Lincoln From United States of America, joined Nov 2004, 3887 posts, RR: 8 Posted (6 years 2 months 2 weeks 4 days 11 hours ago) and read 2229 times:
I was on ship 420 (flight 1045) this morning doing CLE-IAH... and aside from one of the most attractive and closest-to-my-age flight attendants I've seen working mainline (and the F cabin) the aircraft was equipped with the Live TV gear... a bit of a suprise considering the flyfo said inseat power but no IFE.
I noticed, though, that despite having an LCD display in front of every passenger a manual safety demo was done... no welcome video from Uncle Larry, not even the oxygen/seatbelt/evac stuff... but FAs standing in asiles holding seatbelts and oxygen masks.
Anyone know why? As much as I like the personal touch of the manual demo, it seems like a bit of a step backwards technologically speaking.
These questions may be better off in their own thread, but
(a) Is it possible to turn off the display besides just turning the brightness way down? I can see how a couple hours of the "Bouncing DirecTV Logo" could get a little annoying
(b) What's the purpose of the plastic bag if I shouldn't be worried that it may not inflate?
Going back SFO-CLE tomorrow, scheduled as Ship 416... I may actually use the IFE this time.
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MarkHKG From United States of America, joined Dec 2005, 960 posts, RR: 2
Reply 1, posted (6 years 2 months 2 weeks 4 days 11 hours ago) and read 2201 times:
Quoting Lincoln (Thread starter): What's the purpose of the plastic bag if I shouldn't be worried that it may not inflate?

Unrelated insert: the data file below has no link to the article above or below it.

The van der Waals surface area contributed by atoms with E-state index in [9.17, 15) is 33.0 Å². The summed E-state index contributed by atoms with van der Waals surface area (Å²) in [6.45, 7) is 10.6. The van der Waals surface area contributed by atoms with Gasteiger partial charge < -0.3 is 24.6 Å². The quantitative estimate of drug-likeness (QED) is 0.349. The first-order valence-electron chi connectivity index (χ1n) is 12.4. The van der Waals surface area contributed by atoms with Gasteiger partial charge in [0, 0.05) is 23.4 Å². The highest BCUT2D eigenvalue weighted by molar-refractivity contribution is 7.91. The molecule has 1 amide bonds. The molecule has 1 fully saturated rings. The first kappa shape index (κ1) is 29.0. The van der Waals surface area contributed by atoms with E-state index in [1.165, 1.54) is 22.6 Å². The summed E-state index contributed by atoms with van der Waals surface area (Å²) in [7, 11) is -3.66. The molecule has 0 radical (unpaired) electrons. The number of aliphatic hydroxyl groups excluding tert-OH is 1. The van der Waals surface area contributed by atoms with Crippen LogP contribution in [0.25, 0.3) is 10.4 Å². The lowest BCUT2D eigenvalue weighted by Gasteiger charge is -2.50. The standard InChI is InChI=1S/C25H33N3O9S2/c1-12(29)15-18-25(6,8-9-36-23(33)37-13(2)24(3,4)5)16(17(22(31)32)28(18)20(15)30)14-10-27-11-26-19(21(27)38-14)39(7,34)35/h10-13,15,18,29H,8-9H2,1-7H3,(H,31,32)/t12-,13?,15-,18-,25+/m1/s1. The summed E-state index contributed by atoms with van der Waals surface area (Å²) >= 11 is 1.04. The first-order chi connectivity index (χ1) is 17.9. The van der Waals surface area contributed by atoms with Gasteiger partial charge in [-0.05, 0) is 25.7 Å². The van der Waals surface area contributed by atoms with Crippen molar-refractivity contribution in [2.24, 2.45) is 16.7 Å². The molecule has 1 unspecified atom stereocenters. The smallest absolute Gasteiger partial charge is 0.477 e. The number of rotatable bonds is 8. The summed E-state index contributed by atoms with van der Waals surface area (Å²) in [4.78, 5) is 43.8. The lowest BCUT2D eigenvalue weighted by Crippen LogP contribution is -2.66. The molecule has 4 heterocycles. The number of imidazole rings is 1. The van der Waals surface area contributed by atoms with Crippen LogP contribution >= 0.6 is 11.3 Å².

The bag is an oxygen "concentrator". It fills up with oxygen so you can get a higher-than-normal percent of oxygen from the bag (versus from the atmosphere) when you breath it in. A one-way valve for the bag opens when you take in a breath, so you get the oxygen from the bag - but closes when you exhale. This prevent exhaled CO2 from entering the oxygen bag. There is a safety check valve that allows you to breath atmospheric air if nothing is flowing to the bag though so you'll never suffocate.
The oxygen bag does indeed inflate, albeit it is situation dependent. On some aircrafts that use a manifold system (i.e. big oxygen tanks in the hold), the flow rate to the mask is altitude controlled. (You get more flow rate at higher altitudes). But if the cabin altitude is at 14,000 feet, the flow setting on this mask is on the low end so you may not notice any inflation whatsoever. (0.5-1 lpm to the mask at 14,000 feet versus 3lpm at 35,000 feet)
On other aircraft, chemical oxygen generators are designed to generate a higher flow rate at the initial reaction, then slowly reduce the flow rate over time. This design assumes that a lot of oxygen is needed initially, but then as the aircraft descends the flow rate can be lowered. This system is not altitude controlled, it is purely a chemical reaction. So while you might see the mask inflate initially, you would notice it inflating slower or not at all as time went on. But oxygen is still flowing for the duration of the chemical reaction, which is about 12-16 minutes depending on the model.
Also when people take a breath - or breath very rapidly (which is commonplace when people are panicing from the mask drop) - they deplete the oxygen filled in bag faster than normal. So the bag may be pretty flat if they don't slow down their breathing.
The best way to see if there is oxygen flow is to look for an "in line indicator", seen on some designs of masks. On some masks this is a green bar on the bag which inflates if there is flow. On others it is a green "pop out" tag that shows oxygen is flowing.
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